Friday, October 29, 2010


I’m sorry there have been so few posts on the Mercy Blog recently. Moving has meant lots to do, most of it good, some of it very good! I’ve been settling into my new church, exploring the town, getting the new flat to rights, and helping the cats settle into a new neighbourhood, not to mention seeing friends, and going places, and generally finding my feet in a new place and new circumstances.

I’ve had the chance, too, to think about The Mercy Blog, and what it’s for. It never was intended to be a chatty, slightly confessional account of day-to-day events (“Bought a new phone today – way cool! And I had the just best supper ever. I cooked beans, and rice, and…”). Not that I’ve anything against blogs like that, but it just isn’t me, somehow…

I think maybe The Mercy Blog should stop trying to be quite so regular in posting, and wait till it really has something to say. I’ve been thinking of a series of longer articles, looking seriously at this whole issue of contemplative and intercessory prayer, and why they are occasionally seen as mutually exclusive, or at least one is seen as somehow “better” than the other. This bothers me, since as I’ve said before, I see them as inextricably linked through the love, and mercy, and presence, of Christ… So watch this space. I’ll try not to keep you waiting unreasonably long!

Friday, October 15, 2010

Blog Action Day 2010 – a call to prayer, again…

Today is Blog Action Day once again. This year the theme is water, something we all too easily take for granted in the developed countries. We turn a tap, even the poorest of us, and out it comes, clean, sparkling and life-giving, good to drink and lovely to look at. You can even wash in it.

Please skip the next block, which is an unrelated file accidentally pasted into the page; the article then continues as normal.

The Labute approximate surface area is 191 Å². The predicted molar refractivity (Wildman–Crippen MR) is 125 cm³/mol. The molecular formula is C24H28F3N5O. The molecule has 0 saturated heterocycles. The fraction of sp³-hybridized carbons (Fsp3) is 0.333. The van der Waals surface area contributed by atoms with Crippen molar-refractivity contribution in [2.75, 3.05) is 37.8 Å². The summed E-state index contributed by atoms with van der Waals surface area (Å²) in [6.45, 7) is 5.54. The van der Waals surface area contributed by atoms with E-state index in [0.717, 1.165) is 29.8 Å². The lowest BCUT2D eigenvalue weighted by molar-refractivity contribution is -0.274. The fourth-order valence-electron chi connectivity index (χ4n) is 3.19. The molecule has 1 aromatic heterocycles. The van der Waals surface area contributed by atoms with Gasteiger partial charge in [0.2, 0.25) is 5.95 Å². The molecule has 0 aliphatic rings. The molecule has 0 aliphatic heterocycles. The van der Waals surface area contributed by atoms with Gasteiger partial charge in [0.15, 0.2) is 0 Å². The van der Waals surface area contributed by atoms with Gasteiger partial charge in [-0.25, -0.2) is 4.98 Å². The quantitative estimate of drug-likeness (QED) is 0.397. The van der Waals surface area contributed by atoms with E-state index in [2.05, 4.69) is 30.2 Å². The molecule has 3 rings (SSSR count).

And yet it isn’t so for so many of us. African women walk over 40 billion hours each year carrying cisterns weighing up to 18 kilograms to gather water, which is usually still not safe to drink. Every week, nearly 38,000 children under the age of 5 die from unsafe drinking water and unhygienic living conditions. Many scholars attribute the conflict in Darfur at least in part to lack of access to water. A report commissioned by the UN found that in the 21st century, water scarcity will become one of the leading causes of conflict in Africa.

Some of us live in water, use it to breathe, to bring us all our food. Our sisters and brothers, the fish and the whales, are like this. Yet their homes, the world’s oceans and rivers, are terribly polluted. There is an excellent educational website I discovered here, too.

There are many ways to help. One of the best ways to start is by clicking on the widget you’ll see just to the right of this post, in the blog sidebar.

There are people working on solutions and new tools that help us to do our part to address the water crisis: Organisations like and charity: water are leading the charge in bringing fresh water to communities in the developing world. We can all take small steps to help keep pollution out of our rivers and streams, like correctly disposing of household wastes.